What are the ACCF/AHA guidelines for use of percutaneous coronary intervention (PCI) in the treatment of STEMI?

Updated: Nov 27, 2019
  • Author: George A Stouffer, III, MD; Chief Editor: Karlheinz Peter, MD, PhD  more...
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Answer

The salient recommendations from the 2013 update of the ACCF/AHA STEMI guidelines, which were written in collaboration with the PCI guideline writing group, are as follows [2] :

  • Emergency medical services should transport patients directly to a PCI-capable hospital for primary PCI, with an ideal goal of a first medical contact (FMC)-to-device time of 90 minutes or less
  • Non–PCI-capable hospitals should immediately transfer patients to a PCI-capable hospital, with an FMC-to-device goal of 120 minutes or less; the concept of door-in-door-out time is discussed, and whereas no specific time frame is set, it is emphasized that a time of ≤30 minutes (associated with lower in-hospital mortality), is achieved in only 11% of patients; factors to improve (shorten) treatment time for PCI-treated patients include use of prehospital electrocardiography (ECG) to diagnose STEMI, emergency physician activation of the PCI team, use of a central paging system to activate the PCI team, and establishing a goal of having the PCI team arrive in the catheterization laboratory within 20 minutes of being paged
  • Primary PCI is indicated (class I) in patients with ischemic symptoms < 12 hours and contraindications to thrombolytic therapy (irrespective of the time delay from FMC), patients with cardiogenic shock, and patients with acute severe heart failure (irrespective of the time delay from MI onset); primary PCI is reasonable (class IIa) in patients with ongoing ischemia 12-24 hours after symptom onset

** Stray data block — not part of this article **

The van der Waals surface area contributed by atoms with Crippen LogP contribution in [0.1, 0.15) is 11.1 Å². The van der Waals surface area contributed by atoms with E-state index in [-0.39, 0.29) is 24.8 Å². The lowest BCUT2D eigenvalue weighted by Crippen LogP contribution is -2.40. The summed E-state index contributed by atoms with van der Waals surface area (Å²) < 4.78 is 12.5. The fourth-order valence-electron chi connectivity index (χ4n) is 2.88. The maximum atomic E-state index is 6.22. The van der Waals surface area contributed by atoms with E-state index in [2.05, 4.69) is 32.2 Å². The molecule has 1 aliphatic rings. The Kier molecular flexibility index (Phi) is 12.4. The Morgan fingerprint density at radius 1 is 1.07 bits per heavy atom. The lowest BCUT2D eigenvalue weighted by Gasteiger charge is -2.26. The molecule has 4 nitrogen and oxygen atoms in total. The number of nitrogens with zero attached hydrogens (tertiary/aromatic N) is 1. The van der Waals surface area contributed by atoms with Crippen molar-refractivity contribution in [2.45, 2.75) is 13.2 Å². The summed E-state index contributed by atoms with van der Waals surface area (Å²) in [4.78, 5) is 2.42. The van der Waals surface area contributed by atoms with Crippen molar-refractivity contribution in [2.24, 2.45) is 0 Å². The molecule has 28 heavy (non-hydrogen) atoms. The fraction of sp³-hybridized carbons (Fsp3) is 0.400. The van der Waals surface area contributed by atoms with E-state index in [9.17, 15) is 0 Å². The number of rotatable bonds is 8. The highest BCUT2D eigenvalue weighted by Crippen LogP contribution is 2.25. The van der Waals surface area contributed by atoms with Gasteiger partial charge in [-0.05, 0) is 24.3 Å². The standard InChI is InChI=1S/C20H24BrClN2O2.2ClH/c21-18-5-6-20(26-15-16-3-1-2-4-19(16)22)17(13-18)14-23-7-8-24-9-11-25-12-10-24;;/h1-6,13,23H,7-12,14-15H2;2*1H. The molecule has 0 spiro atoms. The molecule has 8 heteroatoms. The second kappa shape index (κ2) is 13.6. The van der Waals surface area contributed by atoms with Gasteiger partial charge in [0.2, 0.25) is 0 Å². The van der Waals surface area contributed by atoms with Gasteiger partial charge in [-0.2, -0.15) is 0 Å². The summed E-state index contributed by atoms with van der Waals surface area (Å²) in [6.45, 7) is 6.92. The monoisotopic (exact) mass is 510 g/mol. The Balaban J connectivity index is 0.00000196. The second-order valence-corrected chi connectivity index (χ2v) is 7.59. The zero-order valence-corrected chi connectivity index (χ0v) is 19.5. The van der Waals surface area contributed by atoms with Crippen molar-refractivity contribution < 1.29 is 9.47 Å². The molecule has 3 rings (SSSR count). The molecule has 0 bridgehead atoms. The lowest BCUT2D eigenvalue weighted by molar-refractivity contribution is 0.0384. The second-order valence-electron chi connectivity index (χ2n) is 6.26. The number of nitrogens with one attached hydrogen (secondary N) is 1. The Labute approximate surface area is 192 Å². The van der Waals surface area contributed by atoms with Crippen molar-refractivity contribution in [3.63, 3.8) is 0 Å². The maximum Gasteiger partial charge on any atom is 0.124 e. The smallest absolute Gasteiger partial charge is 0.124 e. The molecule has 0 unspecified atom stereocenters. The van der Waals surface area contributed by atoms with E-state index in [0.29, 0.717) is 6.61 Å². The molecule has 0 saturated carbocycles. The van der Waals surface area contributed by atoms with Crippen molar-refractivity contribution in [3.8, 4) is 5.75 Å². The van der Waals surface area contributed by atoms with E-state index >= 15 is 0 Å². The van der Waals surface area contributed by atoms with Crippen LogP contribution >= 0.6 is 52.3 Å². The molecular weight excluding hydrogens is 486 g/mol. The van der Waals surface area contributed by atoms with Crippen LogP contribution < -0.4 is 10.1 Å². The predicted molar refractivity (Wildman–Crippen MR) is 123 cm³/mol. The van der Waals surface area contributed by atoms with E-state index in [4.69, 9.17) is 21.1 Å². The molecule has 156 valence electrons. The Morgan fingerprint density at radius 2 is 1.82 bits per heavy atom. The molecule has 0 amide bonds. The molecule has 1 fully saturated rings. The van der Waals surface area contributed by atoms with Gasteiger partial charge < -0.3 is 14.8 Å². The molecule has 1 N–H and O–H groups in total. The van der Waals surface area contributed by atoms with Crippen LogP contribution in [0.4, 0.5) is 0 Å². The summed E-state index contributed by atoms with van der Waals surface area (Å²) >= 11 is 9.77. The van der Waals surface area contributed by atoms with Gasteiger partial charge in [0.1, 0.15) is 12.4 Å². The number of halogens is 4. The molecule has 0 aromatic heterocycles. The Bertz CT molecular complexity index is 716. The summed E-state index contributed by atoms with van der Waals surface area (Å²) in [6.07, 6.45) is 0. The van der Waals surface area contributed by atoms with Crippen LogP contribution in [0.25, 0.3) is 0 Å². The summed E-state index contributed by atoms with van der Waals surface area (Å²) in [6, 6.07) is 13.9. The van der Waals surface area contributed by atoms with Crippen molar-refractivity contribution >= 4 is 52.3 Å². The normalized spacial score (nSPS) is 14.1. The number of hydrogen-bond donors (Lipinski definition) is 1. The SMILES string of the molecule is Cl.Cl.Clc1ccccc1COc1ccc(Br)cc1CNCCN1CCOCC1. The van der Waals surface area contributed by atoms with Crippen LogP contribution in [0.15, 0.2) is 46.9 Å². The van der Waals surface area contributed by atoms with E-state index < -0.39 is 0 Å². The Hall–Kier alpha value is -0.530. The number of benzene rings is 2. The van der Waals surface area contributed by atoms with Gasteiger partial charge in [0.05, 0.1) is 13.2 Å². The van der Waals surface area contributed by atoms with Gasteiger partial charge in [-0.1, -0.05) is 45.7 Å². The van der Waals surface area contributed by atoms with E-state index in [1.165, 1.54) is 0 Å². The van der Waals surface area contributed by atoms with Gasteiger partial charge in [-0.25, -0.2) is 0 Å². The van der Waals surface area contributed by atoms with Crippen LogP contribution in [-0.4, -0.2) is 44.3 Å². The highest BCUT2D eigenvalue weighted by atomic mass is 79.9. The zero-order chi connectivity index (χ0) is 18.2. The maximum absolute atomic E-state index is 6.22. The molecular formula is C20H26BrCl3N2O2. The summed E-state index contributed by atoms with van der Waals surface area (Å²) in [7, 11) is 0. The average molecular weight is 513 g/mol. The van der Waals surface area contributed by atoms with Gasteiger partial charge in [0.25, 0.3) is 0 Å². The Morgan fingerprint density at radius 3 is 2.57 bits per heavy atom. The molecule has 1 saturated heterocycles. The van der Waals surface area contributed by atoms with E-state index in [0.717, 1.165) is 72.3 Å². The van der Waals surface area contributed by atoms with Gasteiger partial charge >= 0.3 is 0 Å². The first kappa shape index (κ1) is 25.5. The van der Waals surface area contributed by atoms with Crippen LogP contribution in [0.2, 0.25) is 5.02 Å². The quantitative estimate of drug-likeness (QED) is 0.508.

When thrombolytic therapy is used as the primary reperfusion strategy in a non–PCI-capable facility, the goal remains administration of such therapy within 30 minutes of hospital arrival. Whereas a great deal of research has been devoted to comparing primary PCI, facilitated PCI, and thrombolytic strategies, the guidelines emphasize that “the appropriate and timely use of some form of reperfusion therapy is likely more important than the choice of therapy.”

The use of thrombolytic therapy followed by referral for intentional PCI (facilitated PCI) has not been shown to be superior to primary PCI and may actually worsen outcomes, with increased risk of stroke and bleeding (ASSENT 4). However, urgent transfer to a PCI-capable hospital for coronary angiography and possible “rescue PCI” is reasonable for STEMI patients with failed reperfusion or reocclusion after thrombolytic therapy. [2] Indeed, the term facilitated PCI is now considered obsolete.

The recommended strategy for thrombolysis is a full dose of a thrombolytic, aspirin, clopidogrel, and immediate transfer to a PCI-capable facility.

On the basis of the OAT (Occluded Artery Trial) data, delayed PCI of a totally occluded infarct artery more than 24 hours after STEMI should generally not be performed in most asymptomatic patients. [53]

PCI of a noninfarct artery at the time of PCI in patients without hemodynamic compromise is classified as a “class III – harm” recommendation and should not be performed.

Trials are planned that will assess the risks and benefits of complete revascularization at the time of STEMI. The treatment of non–infarct-related artery in STEMI and cardiogenic shock remains a controversial area, with some evidence of benefit for revascularization. [54]

Current STEMI guidelines recommend the use of a GPIIb/IIIa inhibitor (class IIa abciximab, tirofiban or eptifibatide) at the time of primary PCI in selected patients who are receiving unfractionated heparin (those who have a large thrombus burden or inadequate P2Y12 receptor antagonist loading). Routine use of GPIIb/IIIa inhibitors with bivalirudin is not recommended and may be considered as an adjunctive or “bailout” strategy in selected cases.


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